logo image

TD Magazine Article

Organizations Win When Everyone Is Heard

Your organization can be diverse yet not inclusive.


Sat Jul 01 2017

Organizations Win When Everyone Is Heard-3274a2c031e6f406b0ac572cb41b99681b089c6560e0e0a7dbc5643742e08d7e

Your organization can be diverse yet not inclusive, explain the authors of "Building Blocks of Workplace Inclusion," the July 2017 issue of TD at Work. To get to the latter, an organization needs to create a space where "employees are respected and sincerely involved in a way that translates into value for the organization."

Evelina Silveira and Jill Walters provide a few considerations to becoming more inclusive.


Accommodation. This relates not only to physical disability, but also accommodation around mental health, religion, work-life balance, and hidden disability. For example, to do their best work, some sandwich generation women might need a flexible schedule to care for both aging parents and children.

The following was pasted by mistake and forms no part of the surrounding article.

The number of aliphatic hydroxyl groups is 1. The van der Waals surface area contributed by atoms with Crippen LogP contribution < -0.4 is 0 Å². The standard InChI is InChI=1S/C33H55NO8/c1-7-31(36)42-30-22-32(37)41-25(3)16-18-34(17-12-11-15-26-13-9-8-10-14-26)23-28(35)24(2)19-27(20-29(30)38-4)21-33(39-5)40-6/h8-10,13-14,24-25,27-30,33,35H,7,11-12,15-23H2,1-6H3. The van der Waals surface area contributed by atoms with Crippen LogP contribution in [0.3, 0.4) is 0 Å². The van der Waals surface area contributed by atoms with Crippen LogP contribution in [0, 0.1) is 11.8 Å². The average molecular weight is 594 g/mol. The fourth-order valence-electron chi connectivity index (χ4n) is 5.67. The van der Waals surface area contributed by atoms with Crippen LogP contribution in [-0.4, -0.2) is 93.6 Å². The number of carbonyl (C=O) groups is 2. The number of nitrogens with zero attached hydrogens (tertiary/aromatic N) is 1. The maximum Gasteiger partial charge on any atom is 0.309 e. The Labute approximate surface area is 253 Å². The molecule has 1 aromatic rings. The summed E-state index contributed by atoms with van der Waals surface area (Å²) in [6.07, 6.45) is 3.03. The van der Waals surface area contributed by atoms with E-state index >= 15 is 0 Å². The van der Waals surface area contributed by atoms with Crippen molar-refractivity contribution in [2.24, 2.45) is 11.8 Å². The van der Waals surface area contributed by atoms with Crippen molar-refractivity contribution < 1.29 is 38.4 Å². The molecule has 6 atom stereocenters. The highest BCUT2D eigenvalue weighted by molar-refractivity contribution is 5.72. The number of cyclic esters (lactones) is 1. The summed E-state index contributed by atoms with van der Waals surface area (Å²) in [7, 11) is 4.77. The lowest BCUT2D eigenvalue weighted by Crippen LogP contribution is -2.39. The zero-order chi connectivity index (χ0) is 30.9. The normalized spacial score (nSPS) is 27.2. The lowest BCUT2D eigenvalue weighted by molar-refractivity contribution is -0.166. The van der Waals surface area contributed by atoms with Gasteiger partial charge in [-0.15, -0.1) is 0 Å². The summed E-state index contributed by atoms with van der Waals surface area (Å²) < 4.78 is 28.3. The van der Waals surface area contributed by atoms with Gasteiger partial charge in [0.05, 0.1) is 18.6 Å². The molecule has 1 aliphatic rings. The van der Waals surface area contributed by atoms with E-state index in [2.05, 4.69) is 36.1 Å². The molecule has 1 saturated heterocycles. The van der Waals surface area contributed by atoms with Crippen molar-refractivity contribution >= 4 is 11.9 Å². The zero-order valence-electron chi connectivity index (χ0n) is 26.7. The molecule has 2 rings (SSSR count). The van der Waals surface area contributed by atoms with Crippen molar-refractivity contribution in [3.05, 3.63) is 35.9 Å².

Mentoring. Mentorship benefits both the mentor and mentee, explain the authors, referencing Sun Microsystems research pointing to salary increases for both. A successful mentoring program develops and nurtures community partnerships and associations.

Workplace inclusion and equity committee. Although these committees are called by different names in different organizations, they help senior leaders understand the complex nuances associated with diversity and inclusion, and create opportunities for input from a broad range of perspectives. Drawing up terms of reference (meeting frequency, communication forms, the group's mandate) and selecting a strong leader are integral to an effective committee.

These tips were adapted from the July 2017 issue of TD at Work.

You've Reached ATD Member-only Content

Become an ATD member to continue

Already a member?Sign In


July 2017 - TD Magazine

View Articles

Copyright © 2024 ATD

ASTD changed its name to ATD to meet the growing needs of a dynamic, global profession.

Terms of UsePrivacy NoticeCookie Policy